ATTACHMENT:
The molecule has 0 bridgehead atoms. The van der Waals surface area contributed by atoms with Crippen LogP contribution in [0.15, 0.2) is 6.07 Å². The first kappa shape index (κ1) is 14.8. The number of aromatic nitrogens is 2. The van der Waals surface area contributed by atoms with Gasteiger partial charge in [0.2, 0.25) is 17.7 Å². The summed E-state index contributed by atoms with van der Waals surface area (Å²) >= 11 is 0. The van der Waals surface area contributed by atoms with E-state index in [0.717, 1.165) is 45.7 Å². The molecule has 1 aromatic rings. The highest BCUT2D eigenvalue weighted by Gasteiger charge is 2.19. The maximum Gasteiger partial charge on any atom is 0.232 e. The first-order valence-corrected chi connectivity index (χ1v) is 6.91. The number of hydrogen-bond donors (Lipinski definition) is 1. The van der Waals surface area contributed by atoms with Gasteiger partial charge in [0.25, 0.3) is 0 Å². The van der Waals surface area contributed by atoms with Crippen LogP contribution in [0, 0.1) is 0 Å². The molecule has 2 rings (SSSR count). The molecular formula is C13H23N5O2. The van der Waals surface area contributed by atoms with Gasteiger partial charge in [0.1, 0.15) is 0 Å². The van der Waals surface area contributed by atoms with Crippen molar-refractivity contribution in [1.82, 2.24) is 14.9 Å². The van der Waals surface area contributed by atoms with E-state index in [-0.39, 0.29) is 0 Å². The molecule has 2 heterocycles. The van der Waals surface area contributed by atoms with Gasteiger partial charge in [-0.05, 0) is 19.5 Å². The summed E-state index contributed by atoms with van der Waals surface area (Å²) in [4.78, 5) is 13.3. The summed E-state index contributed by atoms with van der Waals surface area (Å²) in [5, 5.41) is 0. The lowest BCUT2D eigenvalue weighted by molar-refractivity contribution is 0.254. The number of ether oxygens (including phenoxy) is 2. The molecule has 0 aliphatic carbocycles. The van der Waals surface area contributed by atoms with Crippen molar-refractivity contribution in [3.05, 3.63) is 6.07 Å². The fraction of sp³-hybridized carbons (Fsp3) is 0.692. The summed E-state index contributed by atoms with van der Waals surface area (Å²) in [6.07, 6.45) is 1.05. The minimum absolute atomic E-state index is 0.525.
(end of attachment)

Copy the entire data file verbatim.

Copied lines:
The molecule has 0 bridgehead atoms. The van der Waals surface area contributed by atoms with Crippen LogP contribution in [0.15, 0.2) is 6.07 Å². The first kappa shape index (κ1) is 14.8. The number of aromatic nitrogens is 2. The van der Waals surface area contributed by atoms with Gasteiger partial charge in [0.2, 0.25) is 17.7 Å². The summed E-state index contributed by atoms with van der Waals surface area (Å²) >= 11 is 0. The van der Waals surface area contributed by atoms with E-state index in [0.717, 1.165) is 45.7 Å². The molecule has 1 aromatic rings. The highest BCUT2D eigenvalue weighted by Gasteiger charge is 2.19. The maximum Gasteiger partial charge on any atom is 0.232 e. The first-order valence-corrected chi connectivity index (χ1v) is 6.91. The number of hydrogen-bond donors (Lipinski definition) is 1. The van der Waals surface area contributed by atoms with Gasteiger partial charge in [0.25, 0.3) is 0 Å². The van der Waals surface area contributed by atoms with Crippen LogP contribution in [0, 0.1) is 0 Å². The molecule has 2 rings (SSSR count). The molecular formula is C13H23N5O2. The van der Waals surface area contributed by atoms with Gasteiger partial charge in [0.1, 0.15) is 0 Å². The van der Waals surface area contributed by atoms with Crippen molar-refractivity contribution in [1.82, 2.24) is 14.9 Å². The van der Waals surface area contributed by atoms with E-state index in [-0.39, 0.29) is 0 Å². The molecule has 2 heterocycles. The van der Waals surface area contributed by atoms with Gasteiger partial charge in [-0.05, 0) is 19.5 Å². The summed E-state index contributed by atoms with van der Waals surface area (Å²) in [4.78, 5) is 13.3. The summed E-state index contributed by atoms with van der Waals surface area (Å²) in [5, 5.41) is 0. The lowest BCUT2D eigenvalue weighted by molar-refractivity contribution is 0.254. The number of ether oxygens (including phenoxy) is 2. The molecule has 0 aliphatic carbocycles. The van der Waals surface area contributed by atoms with Crippen molar-refractivity contribution in [3.05, 3.63) is 6.07 Å². The fraction of sp³-hybridized carbons (Fsp3) is 0.692. The summed E-state index contributed by atoms with van der Waals surface area (Å²) in [6.07, 6.45) is 1.05. The minimum absolute atomic E-state index is 0.525.